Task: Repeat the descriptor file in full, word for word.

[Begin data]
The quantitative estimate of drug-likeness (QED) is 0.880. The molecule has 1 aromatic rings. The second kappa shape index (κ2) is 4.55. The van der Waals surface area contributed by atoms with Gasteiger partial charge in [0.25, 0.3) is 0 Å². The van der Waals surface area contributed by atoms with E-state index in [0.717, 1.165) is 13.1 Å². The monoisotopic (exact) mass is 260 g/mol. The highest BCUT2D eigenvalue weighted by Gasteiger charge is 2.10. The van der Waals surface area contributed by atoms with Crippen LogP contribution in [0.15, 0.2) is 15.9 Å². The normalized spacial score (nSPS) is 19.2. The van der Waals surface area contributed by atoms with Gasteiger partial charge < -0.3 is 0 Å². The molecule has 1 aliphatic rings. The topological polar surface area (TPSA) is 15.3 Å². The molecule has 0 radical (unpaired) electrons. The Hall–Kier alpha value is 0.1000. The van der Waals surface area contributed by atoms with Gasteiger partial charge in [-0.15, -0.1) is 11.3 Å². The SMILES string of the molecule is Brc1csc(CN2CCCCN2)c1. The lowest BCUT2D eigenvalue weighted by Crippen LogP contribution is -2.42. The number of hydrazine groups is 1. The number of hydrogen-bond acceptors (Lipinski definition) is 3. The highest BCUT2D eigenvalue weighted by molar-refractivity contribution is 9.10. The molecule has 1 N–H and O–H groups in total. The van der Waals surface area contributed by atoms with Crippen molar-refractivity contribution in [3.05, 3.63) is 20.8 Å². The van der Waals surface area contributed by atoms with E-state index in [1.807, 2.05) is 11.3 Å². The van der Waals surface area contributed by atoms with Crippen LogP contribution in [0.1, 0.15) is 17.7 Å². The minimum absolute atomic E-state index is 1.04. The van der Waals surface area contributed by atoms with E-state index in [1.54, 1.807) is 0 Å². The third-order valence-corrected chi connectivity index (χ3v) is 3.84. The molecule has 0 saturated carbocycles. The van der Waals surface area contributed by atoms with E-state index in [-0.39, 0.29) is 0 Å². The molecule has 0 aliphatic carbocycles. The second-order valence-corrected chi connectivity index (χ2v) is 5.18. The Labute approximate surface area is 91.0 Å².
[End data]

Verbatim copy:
The quantitative estimate of drug-likeness (QED) is 0.880. The molecule has 1 aromatic rings. The second kappa shape index (κ2) is 4.55. The van der Waals surface area contributed by atoms with Gasteiger partial charge in [0.25, 0.3) is 0 Å². The van der Waals surface area contributed by atoms with E-state index in [0.717, 1.165) is 13.1 Å². The monoisotopic (exact) mass is 260 g/mol. The highest BCUT2D eigenvalue weighted by Gasteiger charge is 2.10. The van der Waals surface area contributed by atoms with Crippen LogP contribution in [0.15, 0.2) is 15.9 Å². The normalized spacial score (nSPS) is 19.2. The van der Waals surface area contributed by atoms with Gasteiger partial charge < -0.3 is 0 Å². The molecule has 1 aliphatic rings. The topological polar surface area (TPSA) is 15.3 Å². The molecule has 0 radical (unpaired) electrons. The Hall–Kier alpha value is 0.1000. The van der Waals surface area contributed by atoms with Gasteiger partial charge in [-0.15, -0.1) is 11.3 Å². The SMILES string of the molecule is Brc1csc(CN2CCCCN2)c1. The lowest BCUT2D eigenvalue weighted by Crippen LogP contribution is -2.42. The number of hydrazine groups is 1. The number of hydrogen-bond acceptors (Lipinski definition) is 3. The highest BCUT2D eigenvalue weighted by molar-refractivity contribution is 9.10. The molecule has 1 N–H and O–H groups in total. The van der Waals surface area contributed by atoms with Crippen molar-refractivity contribution in [3.05, 3.63) is 20.8 Å². The van der Waals surface area contributed by atoms with E-state index in [1.807, 2.05) is 11.3 Å². The van der Waals surface area contributed by atoms with Crippen LogP contribution in [0.1, 0.15) is 17.7 Å². The minimum absolute atomic E-state index is 1.04. The van der Waals surface area contributed by atoms with E-state index in [1.54, 1.807) is 0 Å². The third-order valence-corrected chi connectivity index (χ3v) is 3.84. The molecule has 0 saturated carbocycles. The van der Waals surface area contributed by atoms with E-state index in [-0.39, 0.29) is 0 Å². The molecule has 0 aliphatic carbocycles. The second-order valence-corrected chi connectivity index (χ2v) is 5.18. The Labute approximate surface area is 91.0 Å².